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Does the world need a group of elders?

By Sally Gould

Updated on 27 July 2007

More4 News asks if the Council of Elders can make an international impact.

The multinational body established by Sir Richard Branson and Peter Gabriel is the latest in a long line of groups that claim to have the moral authority to intervene in world affairs.

Despite, or because of, the Council's strange provenance, the membership of this body is so august that it might actually have an effect.

Traditional societies have village elders and the thinking is that the global village can use the same kind of thinking.

The United Nations secretary-general Kofi Annan has admitted international problems include poverty, enviornmental degradation, infectious diseases, internationally organised crime and weapons of mass destruction.

Sir Richard and Gabriel are funding the Council. It is an idea they came up with years ago, but it was not launched until the gravitas of Mandela was secured.

Some claim the group has ethical capital, but not everybody agrees.

Kofi Annan has been criticised for failing to stop the genocide in Rwanda and more recently was mired in the UN's oil-for-food scandal.

Another elder, Li Zhaoxing, was, until a few months ago, China's foreign minister, the international face of a country with a questionable human rights record, who last year welcomed the president of Sudan to Beijing.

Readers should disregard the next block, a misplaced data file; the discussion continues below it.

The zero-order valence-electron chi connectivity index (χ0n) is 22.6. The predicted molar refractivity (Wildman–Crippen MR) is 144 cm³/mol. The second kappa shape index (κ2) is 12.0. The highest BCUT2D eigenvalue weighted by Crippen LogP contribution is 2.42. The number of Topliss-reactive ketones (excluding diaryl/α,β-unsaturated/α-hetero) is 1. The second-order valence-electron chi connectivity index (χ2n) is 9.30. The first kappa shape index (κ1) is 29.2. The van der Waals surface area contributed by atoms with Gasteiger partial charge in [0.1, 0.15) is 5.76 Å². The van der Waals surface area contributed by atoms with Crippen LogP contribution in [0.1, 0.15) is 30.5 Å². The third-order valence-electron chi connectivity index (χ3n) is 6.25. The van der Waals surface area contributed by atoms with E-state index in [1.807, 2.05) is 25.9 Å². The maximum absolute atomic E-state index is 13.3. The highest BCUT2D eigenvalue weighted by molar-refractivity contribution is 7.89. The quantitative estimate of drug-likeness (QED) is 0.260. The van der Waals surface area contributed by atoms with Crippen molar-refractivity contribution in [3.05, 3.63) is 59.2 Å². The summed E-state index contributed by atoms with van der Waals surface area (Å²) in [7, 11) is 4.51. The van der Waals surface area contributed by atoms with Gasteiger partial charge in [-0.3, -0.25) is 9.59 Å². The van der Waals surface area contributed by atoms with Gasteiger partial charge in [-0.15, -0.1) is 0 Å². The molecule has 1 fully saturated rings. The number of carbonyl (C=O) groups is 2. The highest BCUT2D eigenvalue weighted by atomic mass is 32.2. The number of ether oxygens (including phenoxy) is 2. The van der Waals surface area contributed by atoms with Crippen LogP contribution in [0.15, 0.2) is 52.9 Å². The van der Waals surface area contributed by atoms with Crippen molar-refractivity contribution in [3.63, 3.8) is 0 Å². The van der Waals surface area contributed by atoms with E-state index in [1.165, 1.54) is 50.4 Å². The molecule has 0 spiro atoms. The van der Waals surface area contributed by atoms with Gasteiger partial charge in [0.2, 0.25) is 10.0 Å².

Dr Helen Szamuely of The Briges Group, said: "This is a fatuous idea, the notion that elderly gentlemen and ladies can travel round the world and look at individual conflicts that grow out of separate problems, and decide how these conflicts can be solved, is absolutely nonsensical.

"Why would anyone want to listen to any elders? I mean I'm surprised they haven't asked President Mugabe, there's a political elder round the world, a sage, why isn't he on this committee?"

The elders hope they will succeed because they are not afraid of failure.

Observers say their success may rest on whether they are disciplined enough to concerntrate on specific issues, Darfur for instance, or even the Middle East, making sure they don't spread themselves too thin.

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